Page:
Environmental Justice is concerned with making sure that (A) no community takes on an unfair share of environmental burdens and (B) environmental benefits are shared in an equitable way regardless of race, class, gender, or orientation. Citizen Science is a fast-growing field that can contribute to EJ work.
This course was created to give students the tools and skills necessary to participate in research as an integral component in their undergraduate experience. This course will explore research ethics (satisfying the research ethics requirements for funding through the NSF, NIH or PURA awards), scientific literacy (finding, reading, and writing research papers), and research careers. The course makes frequent use of case studies and discussions and considers the impact of research and industry on communities.
In this course, we analyze how “ordinary people” challenge powerful segments of society through social movements, and thereby contribute to social change. This course addresses several basic questions: Why do social movements emerge when they do? Why do movements succeed at some times, but fail at other times? Who participates, and why? And, what are the consequences of social movements for society and individual participants?
This course explores literary and cultural representations of bodily and industrial waste alongside wasting diseases to explore how the nineteenth century produced ideas about waste that continue to influence contemporary work in the fields of epidemiology, civil engineering, public health, environmental science, and medicine.
In this course, we partner with Central Atlanta Progress, who recently completed the Downtown Atlanta Master Plan (https://www.atlantadowntown.com/initiatives/master-plan), focusing specifically on the goals outlined in chapter 5 regarding restoration of the urban forest downtown and enhancing green infrastructure. Students will break into disciplinary teams to accomplish two goals: 1. Compile or create evidence to support the planning goals and their outcomes outlined in chapter 5, and 2. Identify opportunities and implementation strategies to enhance green infrastructure downtown.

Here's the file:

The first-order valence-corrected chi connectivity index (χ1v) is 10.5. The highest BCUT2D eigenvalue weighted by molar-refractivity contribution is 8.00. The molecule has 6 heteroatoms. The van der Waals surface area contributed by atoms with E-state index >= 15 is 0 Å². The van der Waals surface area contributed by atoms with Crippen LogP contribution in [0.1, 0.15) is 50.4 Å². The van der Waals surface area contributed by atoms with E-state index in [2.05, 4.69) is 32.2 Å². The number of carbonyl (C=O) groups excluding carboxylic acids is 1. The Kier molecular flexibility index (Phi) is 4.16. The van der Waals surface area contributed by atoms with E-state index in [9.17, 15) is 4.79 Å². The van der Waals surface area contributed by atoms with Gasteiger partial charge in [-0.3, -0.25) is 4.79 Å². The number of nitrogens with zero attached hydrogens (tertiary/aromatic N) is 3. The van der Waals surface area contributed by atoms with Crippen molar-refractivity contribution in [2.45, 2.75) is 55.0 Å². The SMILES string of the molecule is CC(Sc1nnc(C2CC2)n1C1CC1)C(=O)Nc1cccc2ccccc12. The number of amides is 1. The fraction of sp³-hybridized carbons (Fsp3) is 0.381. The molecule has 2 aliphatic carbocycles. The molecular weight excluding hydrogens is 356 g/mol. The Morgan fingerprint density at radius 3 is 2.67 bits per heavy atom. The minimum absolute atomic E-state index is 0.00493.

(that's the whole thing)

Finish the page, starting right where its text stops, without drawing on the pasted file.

How have contemporary media, such as comics, film, literature, video games, data visualization, and architecture, been used to shape popular conceptions of the environment, to challenge those conceptions and to propose radical alternatives? In this class, students will learn to analyze media representations of the earth, nature, sustainability, wildlife and wilderness in creative work across domains: a film by Hayao Miyazaki, a short story by Ursula K.
This course asks students to examine what we talk about when we talk about “dirt,” and how do the things we communicate about dirt change its presence in our lives. The major assignments facilitate learning goals through four units: dirt vs. soil, earthworks, dirt stories, and trendy dirt. The primary texts in this course will largely deal with a North American perspective on dirt. We will engage with American film (ex: Grapes of Wrath, Waterworld, Noma, Interstellar, The Martian, the Mad Max megaverse), and contemporary American literature.
The U.S. Fish and Wildlife Service is collaborating with Georgia Tech's College of Sciences and Serve-Learn-Sustain Program to create a summer course that introduces students to ecological monitoring techniques through collecting wildlife data within the Proctor Creek watershed. Located less than a mile from Georgia Tech's campus, the historic Proctor Creek neighborhood has been the focus of a community-led effort to restore streams within the watershed.